• the LOB will go out of line when the in-row storage requirement exceeds 4,000 bytes – which means when the original string content exceeds something between 1,938 and 1,985 characters depending on your version of Oracle and whether you are using basicfile or securefile LOBs.  (And a “long” input string will exceed a single block in the LOB segment whent it goes over roughly 4,000 characters.)

So if you want to handle “long comments” in multibyte charactersets you might want to consider making your code more complex so that up to 4,000 bytes you store the data as a varchar2(), and only use a CLOB column when the data goes over that limit.

Footnote

If you’re wondering  what all the overheads are for the in-row LOB you’ll find that the 11g block dump gives you some extra details (though the extra details disappeared from my 12c and 19c block dumps).  Here’s the content that appeared immediately after the col1 and col2 data respectively in the 11g block dump.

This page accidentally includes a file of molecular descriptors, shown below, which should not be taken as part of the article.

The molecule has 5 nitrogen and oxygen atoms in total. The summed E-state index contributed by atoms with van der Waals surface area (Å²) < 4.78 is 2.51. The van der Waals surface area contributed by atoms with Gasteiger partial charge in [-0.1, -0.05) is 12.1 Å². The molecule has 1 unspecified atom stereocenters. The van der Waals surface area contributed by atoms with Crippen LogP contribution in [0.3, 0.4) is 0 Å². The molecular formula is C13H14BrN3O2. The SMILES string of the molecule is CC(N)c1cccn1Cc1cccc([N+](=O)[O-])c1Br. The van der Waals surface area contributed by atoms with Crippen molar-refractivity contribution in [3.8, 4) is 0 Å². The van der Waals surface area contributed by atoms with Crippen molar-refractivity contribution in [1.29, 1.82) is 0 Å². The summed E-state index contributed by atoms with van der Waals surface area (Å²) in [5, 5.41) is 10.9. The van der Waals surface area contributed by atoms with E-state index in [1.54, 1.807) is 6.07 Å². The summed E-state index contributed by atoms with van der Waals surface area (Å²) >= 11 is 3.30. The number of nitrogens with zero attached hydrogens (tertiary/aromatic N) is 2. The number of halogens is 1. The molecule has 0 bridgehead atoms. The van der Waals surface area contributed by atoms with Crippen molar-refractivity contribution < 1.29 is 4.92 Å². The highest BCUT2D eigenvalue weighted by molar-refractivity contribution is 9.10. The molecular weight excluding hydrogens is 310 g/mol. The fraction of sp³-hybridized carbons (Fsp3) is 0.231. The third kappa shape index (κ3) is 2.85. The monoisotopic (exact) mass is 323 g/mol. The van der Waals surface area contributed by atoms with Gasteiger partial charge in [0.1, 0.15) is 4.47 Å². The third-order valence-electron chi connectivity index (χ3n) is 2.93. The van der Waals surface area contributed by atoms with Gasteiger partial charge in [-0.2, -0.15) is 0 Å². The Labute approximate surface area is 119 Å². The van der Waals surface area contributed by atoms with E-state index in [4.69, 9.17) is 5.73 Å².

LOB
Locator:
  Length:        84(76)
  Version:        1
  Byte Length:    2
  LobID: 00.00.00.01.00.02.75.f6.ff.fb
  Flags[ 0x02 0x0c 0x80 0x00 ]:
    Type: CLOB
    Storage: BasicFile
    Enable Storage in Row
    Characterset Format: IMPLICIT
    Partitioned Table: No
    Options: VaringWidthReadWrite
  Inode:
    Size:     56
    Flag:     0x09 [ Valid DataInRow ]
    Future:   0x00 (should be '0x00')
    Blocks:   0
    Bytes:    40
    Version:  00000.0000000001
    Inline data[40]
Dump of memory from 0x00007FB4244BED8D to 0x00007FB4244BEDB5
7FB4244BED80                            00780001              [..x.]